Nov 13, 2013 at 4:37 PM

  • Snooth User: DM94523
    77883 112

    There are some fantastic Zins (or Zin-based wines) from DeLoach (Forgotten Vines), A Rafanelli, Buena Vista (Attila's Selection, Legendary Badge blend), and others. My top recommendation is probably Robert Biale in Napa.

    Nov 13, 2013 at 5:16 PM

  • Snooth User: Maddog12
    109388 1

    I echo Blueharmony about Rombauer. It is superb. If you haven't visited their tasting room you owe it to yourself to go. They start each tasting with their reds, and rinse the glass out in between each wine with their outstanding Chardonnay. No they don't use water to rinse. Another excellent zin in the same port style is Sextant 2011 Zin. It is available at Whole Foods.

    Nov 13, 2013 at 5:52 PM

  • Snooth User: gjsliney
    80804 271

    Zinfandel is by far my favorite varietal. I particularly like the field blends as the other grapes add their nuances. So many Zins and so little time. That is why I ama memebr of Zap!

    Nov 13, 2013 at 6:03 PM

  • Snooth User: rmrd0000
    365090 7

    It is possible to set up a simple print function on these articles it would make reading on mobile devices easier

    Nov 13, 2013 at 7:23 PM

  • Snooth User: Jakelast
    1405550 21

    If you like Rombauer zin give Selby Bobcat zin (Sonoma)a try. I have had several vintages and it seems to be on a par and perhaps even better than the Rombauer and of course any of the zins from Ridge. The Ridge wines can be bigger and stronger but still have a lot of the richness you find in the Rombauer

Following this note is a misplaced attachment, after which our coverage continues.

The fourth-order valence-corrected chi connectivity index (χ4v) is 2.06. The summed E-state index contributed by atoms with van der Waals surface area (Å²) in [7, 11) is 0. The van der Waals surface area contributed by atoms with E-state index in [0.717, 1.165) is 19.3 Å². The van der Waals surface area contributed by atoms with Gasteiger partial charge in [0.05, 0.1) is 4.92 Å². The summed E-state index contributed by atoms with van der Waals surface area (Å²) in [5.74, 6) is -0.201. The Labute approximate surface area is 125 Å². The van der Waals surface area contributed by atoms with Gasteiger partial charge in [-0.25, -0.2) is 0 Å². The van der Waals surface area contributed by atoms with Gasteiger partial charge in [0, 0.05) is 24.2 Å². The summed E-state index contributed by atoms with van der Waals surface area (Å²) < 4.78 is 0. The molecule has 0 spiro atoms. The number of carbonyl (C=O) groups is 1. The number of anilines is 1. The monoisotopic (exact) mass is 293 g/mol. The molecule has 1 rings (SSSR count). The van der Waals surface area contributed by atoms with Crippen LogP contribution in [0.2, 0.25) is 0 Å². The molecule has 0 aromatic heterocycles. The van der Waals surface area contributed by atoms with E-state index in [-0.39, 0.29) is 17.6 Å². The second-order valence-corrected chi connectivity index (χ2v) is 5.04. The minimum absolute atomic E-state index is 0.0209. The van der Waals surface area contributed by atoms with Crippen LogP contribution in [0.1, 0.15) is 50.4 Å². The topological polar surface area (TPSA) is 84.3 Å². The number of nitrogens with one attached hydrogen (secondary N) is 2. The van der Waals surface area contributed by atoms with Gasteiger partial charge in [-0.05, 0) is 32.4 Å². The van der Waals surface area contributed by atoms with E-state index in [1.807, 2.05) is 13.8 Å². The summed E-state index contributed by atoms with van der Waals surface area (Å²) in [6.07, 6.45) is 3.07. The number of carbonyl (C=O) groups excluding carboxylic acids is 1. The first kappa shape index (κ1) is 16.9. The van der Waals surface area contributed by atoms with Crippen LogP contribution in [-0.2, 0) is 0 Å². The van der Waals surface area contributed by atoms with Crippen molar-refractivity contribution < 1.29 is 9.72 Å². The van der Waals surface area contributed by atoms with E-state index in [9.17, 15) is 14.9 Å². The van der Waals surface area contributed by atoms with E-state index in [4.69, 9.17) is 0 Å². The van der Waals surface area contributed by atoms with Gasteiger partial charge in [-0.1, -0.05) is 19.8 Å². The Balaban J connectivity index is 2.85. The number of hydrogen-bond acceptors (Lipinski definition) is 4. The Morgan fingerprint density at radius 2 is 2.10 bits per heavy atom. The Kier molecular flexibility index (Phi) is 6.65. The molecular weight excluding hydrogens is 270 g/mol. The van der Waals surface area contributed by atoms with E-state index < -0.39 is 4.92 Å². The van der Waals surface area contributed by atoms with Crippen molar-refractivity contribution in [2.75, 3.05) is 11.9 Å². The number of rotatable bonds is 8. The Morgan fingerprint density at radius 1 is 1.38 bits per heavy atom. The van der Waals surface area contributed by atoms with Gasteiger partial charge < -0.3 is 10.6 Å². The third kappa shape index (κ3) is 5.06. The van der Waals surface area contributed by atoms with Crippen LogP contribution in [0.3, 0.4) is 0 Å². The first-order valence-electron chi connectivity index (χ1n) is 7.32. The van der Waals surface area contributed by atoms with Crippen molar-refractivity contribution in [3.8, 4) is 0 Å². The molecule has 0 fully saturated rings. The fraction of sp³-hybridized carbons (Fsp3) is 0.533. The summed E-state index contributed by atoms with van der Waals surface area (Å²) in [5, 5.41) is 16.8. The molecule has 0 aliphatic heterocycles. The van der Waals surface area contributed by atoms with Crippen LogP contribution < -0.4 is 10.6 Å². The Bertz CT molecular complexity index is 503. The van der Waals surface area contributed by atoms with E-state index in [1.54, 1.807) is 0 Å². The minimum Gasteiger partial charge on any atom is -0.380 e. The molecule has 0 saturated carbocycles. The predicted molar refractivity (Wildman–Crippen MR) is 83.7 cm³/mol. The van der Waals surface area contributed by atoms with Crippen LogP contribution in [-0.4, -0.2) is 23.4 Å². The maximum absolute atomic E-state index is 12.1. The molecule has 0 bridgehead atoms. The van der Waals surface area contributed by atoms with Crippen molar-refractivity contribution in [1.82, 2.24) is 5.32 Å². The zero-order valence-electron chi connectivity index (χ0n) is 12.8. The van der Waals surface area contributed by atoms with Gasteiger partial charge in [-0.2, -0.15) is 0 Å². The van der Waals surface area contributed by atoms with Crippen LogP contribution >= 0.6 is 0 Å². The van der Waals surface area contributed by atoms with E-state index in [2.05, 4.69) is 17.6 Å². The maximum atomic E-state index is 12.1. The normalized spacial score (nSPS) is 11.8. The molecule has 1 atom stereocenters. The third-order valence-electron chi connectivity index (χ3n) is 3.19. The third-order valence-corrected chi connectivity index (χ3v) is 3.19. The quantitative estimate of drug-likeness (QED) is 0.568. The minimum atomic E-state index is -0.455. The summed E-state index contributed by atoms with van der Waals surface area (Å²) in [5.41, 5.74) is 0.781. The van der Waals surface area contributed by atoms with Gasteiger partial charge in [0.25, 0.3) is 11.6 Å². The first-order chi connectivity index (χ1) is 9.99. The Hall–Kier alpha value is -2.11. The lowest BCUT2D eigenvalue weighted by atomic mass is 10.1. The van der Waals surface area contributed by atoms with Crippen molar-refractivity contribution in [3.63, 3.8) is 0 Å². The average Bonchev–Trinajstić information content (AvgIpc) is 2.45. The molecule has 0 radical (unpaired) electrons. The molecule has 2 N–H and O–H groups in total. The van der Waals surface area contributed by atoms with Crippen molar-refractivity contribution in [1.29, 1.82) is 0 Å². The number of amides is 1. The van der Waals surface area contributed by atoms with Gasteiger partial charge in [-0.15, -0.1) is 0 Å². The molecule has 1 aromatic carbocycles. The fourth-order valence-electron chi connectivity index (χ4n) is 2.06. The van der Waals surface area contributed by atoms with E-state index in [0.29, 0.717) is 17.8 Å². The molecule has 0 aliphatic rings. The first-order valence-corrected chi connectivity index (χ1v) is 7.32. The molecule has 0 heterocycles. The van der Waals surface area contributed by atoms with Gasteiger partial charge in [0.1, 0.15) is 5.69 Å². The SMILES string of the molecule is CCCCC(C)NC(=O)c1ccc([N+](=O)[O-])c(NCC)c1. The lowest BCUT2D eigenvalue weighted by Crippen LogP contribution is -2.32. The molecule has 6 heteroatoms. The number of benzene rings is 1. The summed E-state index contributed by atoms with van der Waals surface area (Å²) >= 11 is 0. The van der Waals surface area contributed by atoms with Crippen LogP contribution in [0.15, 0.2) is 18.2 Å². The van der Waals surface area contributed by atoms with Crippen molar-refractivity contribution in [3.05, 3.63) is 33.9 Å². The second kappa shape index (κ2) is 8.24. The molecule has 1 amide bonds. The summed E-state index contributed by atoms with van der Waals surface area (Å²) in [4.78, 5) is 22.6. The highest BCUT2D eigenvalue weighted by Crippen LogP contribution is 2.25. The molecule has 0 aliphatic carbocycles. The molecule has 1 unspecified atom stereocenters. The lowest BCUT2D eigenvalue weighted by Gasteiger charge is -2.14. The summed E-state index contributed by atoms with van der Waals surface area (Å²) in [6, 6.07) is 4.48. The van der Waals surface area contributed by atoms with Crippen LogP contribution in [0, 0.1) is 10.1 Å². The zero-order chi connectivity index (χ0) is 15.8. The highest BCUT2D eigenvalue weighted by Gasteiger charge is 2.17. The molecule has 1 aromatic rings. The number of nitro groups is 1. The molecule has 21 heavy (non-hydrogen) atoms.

Nov 13, 2013 at 8:28 PM

  • Snooth User: outthere
    Hand of Snooth Voice of Snooth
    324443 5,043

    Glad to see you took some time to visit with farmer Will. He's an asset to California viticultural history. Great guy, great wines, great story!

    Nov 13, 2013 at 8:33 PM

  • Snooth User: Gregory Dal Piaz
    Hand of Snooth Voice of Snooth
    89065 224,999

    I love seeing such a vibrant discussion regarding Zinfandel. Such a great variety and one that often does not get the respect it deserves. Thanks OT, I've been a fan of the wines for a long time and actually got them brought into the NY market for the first time quite a few years ago. It was a long awaited visit and one that will sick with me!

    Nov 14, 2013 at 3:02 AM

  • Snooth User: outthere
    Hand of Snooth Voice of Snooth
    324443 5,043

    GDP, I had the pleasure of a tour in 2012. Will is a unique guy and his farming practices are to be admired. One of the more educational wine days of my life.

    Nov 14, 2013 at 10:21 AM

  • Snooth User: EMark
    Hand of Snooth
    847804 7,682

    That vineyard map is awesome. Maps fascinate me. I did a quick internet search and found some other examples(Bien Nacido and Chamisal in the Central Coast). Those, however, had the different varieties planted by blocks. This one is so cool having the the individual plants depicted showing the dispersion throughout the vineyard.

    Nov 14, 2013 at 2:25 PM

  • Snooth User: Gregory Dal Piaz
    Hand of Snooth Voice of Snooth
    89065 224,999

    It's an amazing map! So much fun for the casual wine geek, walking the vineyard with Will, who can identify many of the varieties in the vineyard is even better!

    Nov 15, 2013 at 4:39 PM